Research - 23.05.2012 - 00:00 

HSG surveys family businesses

<br/>The prospect of succession in their own company leaves most students from entrepreneurial families cold. That is what a survey of 28,000 students from 26 countries by HSG’s Center for Family Business and Ernst & Young reveals.


21 May 2012. Family businesses in Switzerland are having trouble with succession: 79 percent of students whose parents own a family business do not want to follow in their parents’ footsteps. Only three percent of Swiss students interviewed have specific plans to take over their parents’ company after their studies. Good occupational alternatives in Switzerland and the relatively low commitment to entrepreneurial family traditions are the most important reasons cited by the students.

Waste of opportunities
In many Swiss family businesses, a generational change is coming in the next few years. “It’s mainly those companies in which several generations feel responsible for the development that will be successful in the long run”, says Heinrich Christen, a partner at Ernst & Young. Almost half of the student children of entrepreneurs (49 %) have gained professional experience and specific knowledge of the industry that their parents’ business is in. As a successor for the business they would ideally combine the ability for professional management and a familial sense of responsibility. This opportunity is lost when potential successors seek their professional fortune outside the family-owned business.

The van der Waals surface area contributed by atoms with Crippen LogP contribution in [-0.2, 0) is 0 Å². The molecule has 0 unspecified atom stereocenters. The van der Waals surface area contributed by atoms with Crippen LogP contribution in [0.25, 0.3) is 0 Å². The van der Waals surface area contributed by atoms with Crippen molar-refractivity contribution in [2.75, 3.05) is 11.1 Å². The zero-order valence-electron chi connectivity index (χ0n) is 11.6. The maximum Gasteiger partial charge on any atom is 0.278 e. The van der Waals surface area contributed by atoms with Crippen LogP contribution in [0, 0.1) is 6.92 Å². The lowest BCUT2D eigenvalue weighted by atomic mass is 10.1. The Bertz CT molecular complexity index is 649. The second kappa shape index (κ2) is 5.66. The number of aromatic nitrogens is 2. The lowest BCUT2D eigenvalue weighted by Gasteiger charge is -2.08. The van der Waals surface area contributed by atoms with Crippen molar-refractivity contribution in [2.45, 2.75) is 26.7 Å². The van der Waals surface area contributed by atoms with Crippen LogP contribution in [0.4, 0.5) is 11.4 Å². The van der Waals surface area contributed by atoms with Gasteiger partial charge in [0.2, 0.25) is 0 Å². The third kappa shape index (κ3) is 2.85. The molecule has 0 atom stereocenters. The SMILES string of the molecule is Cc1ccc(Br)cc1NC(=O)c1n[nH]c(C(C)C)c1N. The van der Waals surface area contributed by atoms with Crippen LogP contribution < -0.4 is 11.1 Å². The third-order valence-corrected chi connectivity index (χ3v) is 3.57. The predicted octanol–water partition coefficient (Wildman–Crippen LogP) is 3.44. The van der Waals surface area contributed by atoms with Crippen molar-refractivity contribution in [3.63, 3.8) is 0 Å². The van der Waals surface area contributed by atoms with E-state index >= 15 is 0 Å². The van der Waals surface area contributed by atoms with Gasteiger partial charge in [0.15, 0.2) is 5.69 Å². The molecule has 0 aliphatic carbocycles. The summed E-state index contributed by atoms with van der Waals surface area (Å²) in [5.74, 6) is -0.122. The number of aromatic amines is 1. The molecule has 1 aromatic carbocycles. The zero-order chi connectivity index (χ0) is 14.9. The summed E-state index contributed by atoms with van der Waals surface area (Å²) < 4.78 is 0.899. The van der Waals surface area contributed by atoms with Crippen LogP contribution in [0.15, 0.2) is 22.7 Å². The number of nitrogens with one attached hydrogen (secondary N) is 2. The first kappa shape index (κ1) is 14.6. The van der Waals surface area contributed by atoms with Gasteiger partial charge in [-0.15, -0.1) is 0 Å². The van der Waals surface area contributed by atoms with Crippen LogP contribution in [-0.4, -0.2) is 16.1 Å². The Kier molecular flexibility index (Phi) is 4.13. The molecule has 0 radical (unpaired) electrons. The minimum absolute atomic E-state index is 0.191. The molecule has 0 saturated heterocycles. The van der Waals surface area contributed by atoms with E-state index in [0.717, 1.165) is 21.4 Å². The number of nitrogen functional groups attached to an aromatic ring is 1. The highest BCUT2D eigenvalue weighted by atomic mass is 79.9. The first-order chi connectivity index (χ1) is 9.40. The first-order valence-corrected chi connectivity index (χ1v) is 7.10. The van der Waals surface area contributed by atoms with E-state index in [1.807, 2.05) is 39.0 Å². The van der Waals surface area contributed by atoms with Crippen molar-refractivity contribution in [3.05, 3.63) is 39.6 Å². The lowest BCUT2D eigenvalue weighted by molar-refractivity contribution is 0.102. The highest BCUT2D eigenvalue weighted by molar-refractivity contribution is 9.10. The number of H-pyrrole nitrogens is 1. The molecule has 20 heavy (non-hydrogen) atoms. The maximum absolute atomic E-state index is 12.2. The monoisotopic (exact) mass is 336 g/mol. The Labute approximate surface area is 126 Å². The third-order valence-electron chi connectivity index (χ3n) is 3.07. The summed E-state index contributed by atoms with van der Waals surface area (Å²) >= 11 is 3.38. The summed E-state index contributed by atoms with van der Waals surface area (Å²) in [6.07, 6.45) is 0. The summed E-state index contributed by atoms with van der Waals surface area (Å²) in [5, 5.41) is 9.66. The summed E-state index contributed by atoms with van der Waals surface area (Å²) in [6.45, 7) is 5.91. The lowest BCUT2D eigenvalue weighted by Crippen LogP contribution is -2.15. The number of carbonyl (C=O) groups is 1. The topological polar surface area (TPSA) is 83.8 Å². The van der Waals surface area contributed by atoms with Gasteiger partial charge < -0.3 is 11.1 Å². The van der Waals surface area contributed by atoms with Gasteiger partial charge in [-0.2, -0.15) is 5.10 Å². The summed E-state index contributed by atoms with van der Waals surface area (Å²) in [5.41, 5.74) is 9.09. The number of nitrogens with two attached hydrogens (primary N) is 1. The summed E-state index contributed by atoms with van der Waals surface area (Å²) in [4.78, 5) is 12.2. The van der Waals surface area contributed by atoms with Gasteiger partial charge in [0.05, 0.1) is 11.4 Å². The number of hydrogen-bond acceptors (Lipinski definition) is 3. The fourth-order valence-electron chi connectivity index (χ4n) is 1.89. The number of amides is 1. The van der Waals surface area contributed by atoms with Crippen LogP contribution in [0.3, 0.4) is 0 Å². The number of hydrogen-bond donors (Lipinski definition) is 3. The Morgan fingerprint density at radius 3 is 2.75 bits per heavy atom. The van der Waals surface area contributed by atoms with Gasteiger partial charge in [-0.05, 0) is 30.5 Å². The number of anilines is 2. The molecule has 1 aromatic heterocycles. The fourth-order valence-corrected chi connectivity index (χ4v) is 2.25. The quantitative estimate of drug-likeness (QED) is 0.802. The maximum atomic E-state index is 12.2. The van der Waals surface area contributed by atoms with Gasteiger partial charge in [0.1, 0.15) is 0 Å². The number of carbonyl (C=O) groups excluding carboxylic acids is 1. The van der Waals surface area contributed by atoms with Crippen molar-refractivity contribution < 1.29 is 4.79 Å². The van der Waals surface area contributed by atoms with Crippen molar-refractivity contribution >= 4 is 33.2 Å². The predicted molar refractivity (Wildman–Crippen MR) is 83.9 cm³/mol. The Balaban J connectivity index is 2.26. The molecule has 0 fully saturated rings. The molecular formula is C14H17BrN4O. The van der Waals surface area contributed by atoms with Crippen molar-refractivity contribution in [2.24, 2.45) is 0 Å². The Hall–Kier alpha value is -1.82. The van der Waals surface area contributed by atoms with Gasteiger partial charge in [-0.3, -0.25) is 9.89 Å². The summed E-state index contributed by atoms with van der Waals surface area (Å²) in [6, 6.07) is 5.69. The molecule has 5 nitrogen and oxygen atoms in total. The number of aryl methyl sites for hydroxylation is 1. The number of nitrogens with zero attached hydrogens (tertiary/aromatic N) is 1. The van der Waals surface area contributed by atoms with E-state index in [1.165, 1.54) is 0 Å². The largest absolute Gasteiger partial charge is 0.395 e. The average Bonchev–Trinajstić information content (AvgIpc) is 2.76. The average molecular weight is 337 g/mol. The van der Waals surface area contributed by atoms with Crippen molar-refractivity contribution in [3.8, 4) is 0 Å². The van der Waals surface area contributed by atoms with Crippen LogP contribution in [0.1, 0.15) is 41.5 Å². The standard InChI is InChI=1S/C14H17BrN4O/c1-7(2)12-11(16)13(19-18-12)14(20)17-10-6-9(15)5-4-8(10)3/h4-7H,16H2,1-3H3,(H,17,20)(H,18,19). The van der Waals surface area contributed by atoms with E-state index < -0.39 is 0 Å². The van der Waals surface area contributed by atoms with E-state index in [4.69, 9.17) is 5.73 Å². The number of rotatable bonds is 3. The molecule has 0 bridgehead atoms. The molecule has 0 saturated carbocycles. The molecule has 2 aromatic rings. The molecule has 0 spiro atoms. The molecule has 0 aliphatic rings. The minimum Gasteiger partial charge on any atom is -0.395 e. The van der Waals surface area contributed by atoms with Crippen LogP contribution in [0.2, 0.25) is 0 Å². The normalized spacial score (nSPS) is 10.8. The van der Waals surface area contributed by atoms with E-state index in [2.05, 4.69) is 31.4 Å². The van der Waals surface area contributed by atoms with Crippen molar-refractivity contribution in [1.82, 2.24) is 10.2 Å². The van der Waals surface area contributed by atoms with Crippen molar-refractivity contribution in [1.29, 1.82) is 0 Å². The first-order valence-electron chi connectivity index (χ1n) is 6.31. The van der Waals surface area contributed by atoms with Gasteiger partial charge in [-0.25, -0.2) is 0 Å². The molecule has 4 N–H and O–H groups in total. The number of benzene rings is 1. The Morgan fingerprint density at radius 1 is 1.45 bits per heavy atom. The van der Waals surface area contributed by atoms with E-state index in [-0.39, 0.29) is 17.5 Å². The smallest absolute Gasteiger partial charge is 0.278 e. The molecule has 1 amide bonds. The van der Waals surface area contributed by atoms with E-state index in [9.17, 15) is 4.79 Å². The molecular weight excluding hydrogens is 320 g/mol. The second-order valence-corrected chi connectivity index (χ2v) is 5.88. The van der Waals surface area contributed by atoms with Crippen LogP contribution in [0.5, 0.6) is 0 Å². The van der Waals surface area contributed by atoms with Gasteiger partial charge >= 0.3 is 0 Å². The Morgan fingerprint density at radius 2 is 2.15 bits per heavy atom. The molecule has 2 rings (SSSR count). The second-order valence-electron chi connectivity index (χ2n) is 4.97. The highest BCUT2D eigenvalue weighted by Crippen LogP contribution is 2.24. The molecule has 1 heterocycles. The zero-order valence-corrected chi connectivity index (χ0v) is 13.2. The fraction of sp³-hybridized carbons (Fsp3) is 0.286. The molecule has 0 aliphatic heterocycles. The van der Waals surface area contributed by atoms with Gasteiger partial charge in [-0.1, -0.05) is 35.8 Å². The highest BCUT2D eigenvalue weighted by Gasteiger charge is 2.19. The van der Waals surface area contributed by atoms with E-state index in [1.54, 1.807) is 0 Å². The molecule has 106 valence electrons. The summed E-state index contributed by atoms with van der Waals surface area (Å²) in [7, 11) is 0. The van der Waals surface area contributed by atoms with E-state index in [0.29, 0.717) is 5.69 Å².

Employee rather than entrepreneur
Most children of entrepreneurs seek a career as an employee directly after their studies. That was the preference of 73 percent of Swiss students and 65 percent of all respondents. “The differences are big in an international comparison, because the opportunities in the different countries vary to a great degree”, HSG professor Thomas Zellweger explains. A keen interest in the succession in the family business is not only found in countries with a comparatively poor population but also in very affluent countries like Singapore and Luxembourg.

A strong majority of students state that their parents’ opinion on occupational decisions is important to them – 84 percent in Switzerland, 85 percent globally. Still, parents should not urge their children too strongly into family-business succession. If the parents’ lives as entrepreneurs seem unattractive and marked by high pressure, children will less often decide for a succession.

Career opportunities enhance interest
Next to the commitment to the parents, career reasons play an important role in the students’ decisions. “Large and thriving family businesses have a higher chance for family succession”, Zellweger says. “It’s not so much about the money for the children of entrepreneurs – they rather see better opportunities for self-fulfillment and to find an inspiring environment for their entrepreneurship.”

Picture: Photocase / Ulrike A

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